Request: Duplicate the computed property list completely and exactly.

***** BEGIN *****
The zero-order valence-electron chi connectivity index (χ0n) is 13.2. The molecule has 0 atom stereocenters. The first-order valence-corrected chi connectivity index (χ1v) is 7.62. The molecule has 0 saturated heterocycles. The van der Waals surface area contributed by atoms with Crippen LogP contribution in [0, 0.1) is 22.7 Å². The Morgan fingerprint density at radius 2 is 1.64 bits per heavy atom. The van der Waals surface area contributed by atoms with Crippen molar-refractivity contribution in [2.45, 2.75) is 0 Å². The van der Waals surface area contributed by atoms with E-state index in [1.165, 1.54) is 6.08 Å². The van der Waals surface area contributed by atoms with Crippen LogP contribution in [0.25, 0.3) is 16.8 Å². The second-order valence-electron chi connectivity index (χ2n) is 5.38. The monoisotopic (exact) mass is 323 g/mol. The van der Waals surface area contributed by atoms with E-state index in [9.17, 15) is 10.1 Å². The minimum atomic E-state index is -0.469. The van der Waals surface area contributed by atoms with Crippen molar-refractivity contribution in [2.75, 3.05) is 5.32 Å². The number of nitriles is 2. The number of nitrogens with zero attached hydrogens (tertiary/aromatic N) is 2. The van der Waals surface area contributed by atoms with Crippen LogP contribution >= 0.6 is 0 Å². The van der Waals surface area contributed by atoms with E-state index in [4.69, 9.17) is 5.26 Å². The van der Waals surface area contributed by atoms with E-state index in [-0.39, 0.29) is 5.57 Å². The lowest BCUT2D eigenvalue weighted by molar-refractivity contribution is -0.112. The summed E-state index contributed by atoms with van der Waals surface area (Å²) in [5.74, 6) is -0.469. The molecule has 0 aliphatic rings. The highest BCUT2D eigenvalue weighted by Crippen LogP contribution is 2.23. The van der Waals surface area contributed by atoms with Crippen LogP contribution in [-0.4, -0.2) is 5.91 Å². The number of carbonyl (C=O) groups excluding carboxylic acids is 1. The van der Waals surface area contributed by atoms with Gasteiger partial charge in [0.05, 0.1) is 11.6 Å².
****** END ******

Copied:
The zero-order valence-electron chi connectivity index (χ0n) is 13.2. The molecule has 0 atom stereocenters. The first-order valence-corrected chi connectivity index (χ1v) is 7.62. The molecule has 0 saturated heterocycles. The van der Waals surface area contributed by atoms with Crippen LogP contribution in [0, 0.1) is 22.7 Å². The Morgan fingerprint density at radius 2 is 1.64 bits per heavy atom. The van der Waals surface area contributed by atoms with Crippen molar-refractivity contribution in [2.45, 2.75) is 0 Å². The van der Waals surface area contributed by atoms with E-state index in [1.165, 1.54) is 6.08 Å². The van der Waals surface area contributed by atoms with Crippen LogP contribution in [0.25, 0.3) is 16.8 Å². The second-order valence-electron chi connectivity index (χ2n) is 5.38. The monoisotopic (exact) mass is 323 g/mol. The van der Waals surface area contributed by atoms with E-state index in [9.17, 15) is 10.1 Å². The minimum atomic E-state index is -0.469. The van der Waals surface area contributed by atoms with Crippen molar-refractivity contribution in [2.75, 3.05) is 5.32 Å². The number of nitriles is 2. The number of nitrogens with zero attached hydrogens (tertiary/aromatic N) is 2. The van der Waals surface area contributed by atoms with Crippen LogP contribution >= 0.6 is 0 Å². The van der Waals surface area contributed by atoms with E-state index in [4.69, 9.17) is 5.26 Å². The van der Waals surface area contributed by atoms with E-state index in [-0.39, 0.29) is 5.57 Å². The lowest BCUT2D eigenvalue weighted by molar-refractivity contribution is -0.112. The summed E-state index contributed by atoms with van der Waals surface area (Å²) in [5.74, 6) is -0.469. The molecule has 0 aliphatic rings. The highest BCUT2D eigenvalue weighted by Crippen LogP contribution is 2.23. The van der Waals surface area contributed by atoms with Crippen LogP contribution in [-0.4, -0.2) is 5.91 Å². The number of carbonyl (C=O) groups excluding carboxylic acids is 1. The van der Waals surface area contributed by atoms with Gasteiger partial charge in [0.05, 0.1) is 11.6 Å².